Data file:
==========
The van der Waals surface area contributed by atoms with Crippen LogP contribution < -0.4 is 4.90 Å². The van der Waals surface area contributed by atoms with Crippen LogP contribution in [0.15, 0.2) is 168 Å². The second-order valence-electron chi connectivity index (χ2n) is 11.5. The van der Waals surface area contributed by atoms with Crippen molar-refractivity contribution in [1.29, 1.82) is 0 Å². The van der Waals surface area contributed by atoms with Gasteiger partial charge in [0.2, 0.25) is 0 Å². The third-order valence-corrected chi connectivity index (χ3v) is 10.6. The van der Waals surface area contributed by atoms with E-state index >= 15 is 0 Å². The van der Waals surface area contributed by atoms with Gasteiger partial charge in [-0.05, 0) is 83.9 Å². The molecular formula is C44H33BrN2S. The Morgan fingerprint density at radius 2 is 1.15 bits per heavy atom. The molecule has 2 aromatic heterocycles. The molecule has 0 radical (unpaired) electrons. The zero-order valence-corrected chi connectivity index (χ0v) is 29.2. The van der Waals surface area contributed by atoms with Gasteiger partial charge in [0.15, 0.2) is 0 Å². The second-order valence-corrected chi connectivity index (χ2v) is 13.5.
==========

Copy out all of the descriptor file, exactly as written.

The van der Waals surface area contributed by atoms with Crippen LogP contribution < -0.4 is 4.90 Å². The van der Waals surface area contributed by atoms with Crippen LogP contribution in [0.15, 0.2) is 168 Å². The second-order valence-electron chi connectivity index (χ2n) is 11.5. The van der Waals surface area contributed by atoms with Crippen molar-refractivity contribution in [1.29, 1.82) is 0 Å². The van der Waals surface area contributed by atoms with Gasteiger partial charge in [0.2, 0.25) is 0 Å². The third-order valence-corrected chi connectivity index (χ3v) is 10.6. The van der Waals surface area contributed by atoms with E-state index >= 15 is 0 Å². The van der Waals surface area contributed by atoms with Gasteiger partial charge in [-0.05, 0) is 83.9 Å². The molecular formula is C44H33BrN2S. The Morgan fingerprint density at radius 2 is 1.15 bits per heavy atom. The molecule has 2 aromatic heterocycles. The molecule has 0 radical (unpaired) electrons. The zero-order valence-corrected chi connectivity index (χ0v) is 29.2. The van der Waals surface area contributed by atoms with Gasteiger partial charge in [0.15, 0.2) is 0 Å². The second-order valence-corrected chi connectivity index (χ2v) is 13.5.